It was quickly apparent who the gold looked to as Nashi’s feet led her to the makeshift holding cells. The raider’s cry made Nashi wince, it was so raw. Shells she couldn’t even see him in the cell. She craned and eventually had to stick her head through the bars before she noticed Affair’s telltale gleam. The boy had stuffed himself into a shadowed corner and curled into a ball. Only the gold’s tail and her angrily whirling red eyes gave his location away.
Other than the look she’d gotten of him on the night of the raid, this was the first time she had really seen the raider. “So you’re Leymok, the one causing my protege D’sol so much trouble.” Her voice was low, but by no means inaudible. The raider’s lack of reaction, then, infuriated her.
“You will acknowledge me when I speak to you, child!”
The raider snapped his head up. His eyes were wide and unfocused. Nashi took a step back, stunned. He wasn’t seeing her, that much was painfully obvious.
“What? Who’s there?” The boy’s voice broke, rasping on the end, like it’d been too long unused. He flailed outward with one hand, attempting to ward her off, “Go away, leave me alone!”
Nashi had to admit, the sevendays had not been kind to him, and he hadn’t looked like much to begin with. Someone had taken pity on him and stitched up that gash in his nose, at least. His hair, which had been a loose cloud about his head, was now clumped and dreaded. She could see patches that would likely never comb out. They’d have to be cut if he were ever to clean up properly. As she watched, he moaned and curled back into a ball. What the shells was wrong with him?
Kvietoth, handily, had the answer, “He flies with Jerikaith. It is not right.”
Oh, shards. She had no idea. This went way beyond anything she’d ever heard of.
“Jerikaith chose him for D’sol.” Kvietoth continued. His mental voice was cold.
“Is there anything you can do?” Nashi asked.
She felt a rush of fury from the blue, “It is what he deserves, for stealing the the candidates.”
Nashi set her jaw and watched as Leymok cowered in the corner. He was shaking, writhing. His long thin fingers kneaded the hide of his little gold. Nashi could see clearly that the rough attentions pained her, but she clung to his shirt anyway, offering what comfort she could. It was a torturous thing to watch, this boy with his mind laid open to what he shouldn’t be seeing. Nashi tried to remember what he was, what he’d done. But she only saw a terrified, pitiful child. And D’sol so obviously loved this boy, second only to his dragon.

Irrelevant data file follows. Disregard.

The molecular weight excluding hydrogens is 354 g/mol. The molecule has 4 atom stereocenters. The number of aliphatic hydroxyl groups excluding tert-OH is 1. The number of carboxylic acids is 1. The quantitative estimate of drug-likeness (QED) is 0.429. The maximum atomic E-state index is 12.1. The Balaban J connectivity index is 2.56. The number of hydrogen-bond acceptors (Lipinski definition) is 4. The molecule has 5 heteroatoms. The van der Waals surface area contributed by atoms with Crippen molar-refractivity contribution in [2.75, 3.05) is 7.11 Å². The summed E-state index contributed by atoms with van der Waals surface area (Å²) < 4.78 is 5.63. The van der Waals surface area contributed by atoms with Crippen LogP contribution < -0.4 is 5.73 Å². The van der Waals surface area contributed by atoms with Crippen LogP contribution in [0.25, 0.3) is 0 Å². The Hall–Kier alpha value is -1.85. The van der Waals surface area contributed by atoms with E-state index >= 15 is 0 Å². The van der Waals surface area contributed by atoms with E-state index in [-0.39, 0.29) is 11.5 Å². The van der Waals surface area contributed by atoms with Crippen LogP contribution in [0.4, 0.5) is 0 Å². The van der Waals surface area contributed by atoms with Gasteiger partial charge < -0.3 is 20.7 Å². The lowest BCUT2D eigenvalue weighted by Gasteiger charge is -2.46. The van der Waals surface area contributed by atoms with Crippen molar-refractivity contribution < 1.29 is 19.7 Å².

She couldn’t watch this anymore. “Kvietoth, do whatever you can. Ease this.” she commanded her dragon, her mental tone unyielding.
She could feel displeasure from the blue, but he complied. As she watched, Leymok’s shudders subsided and the writhing of his hands slowed, then stopped. She could hear his ragged breathing, and his eyebrows were still pinched with strain. But when he opened his eyes, she could see sense behind them. “Who are you?” he whispered.
“My name is Nashi, of blue-“
“-Kvietoth.” He finished for her, “I can hear him. He…. Oh shards…” tears welled up in his eyes, poured down his cheeks. Leymok wept openly, too distraught to try to hide it, “Thank you, THANK YOU!”
Nashi actually smiled. It was a small, tight thing. “Thank me by telling me this,” Her mouth might be smiling, if ever so slightly, but her voice was cold and hard, “What is D’sol to you?”
Leymok was taken aback. “D’sol is… he’s…” His mind had just been stuffed with dragonlust. Even beyond that though, for more than the past month every other thought of Leymok’s had drifted to those strong shoulders, those thick braids, that dark and freckled face. Leymok, so quick and clever, had been stripped of all his carefully built walls. Just then he didn’t have the wit or the will to lie, “D’sol is… everything.” The boy’s eyes looked lost, haunted. “Nashi…” he pleaded, feeling very close to her because of the closeness of her dragon, “Nashi what is this?”
“This?” Nashi’s expression softened, “Sounds like love to me, kid.” She leaned against a wall and used her hands to walk herself down it until she was sitting on the floor next to the bars. “We’ll stay with you for the flight,” then that steely expression and voice was back as she glared a warning at the raider, “But if you EVER do anything to hurt D’sol again, I’ll rip your heart out myself.”
Leymok didn’t even flinch. His reply was small, cowed, but nonetheless completely honest, “I don’t think I ever could.”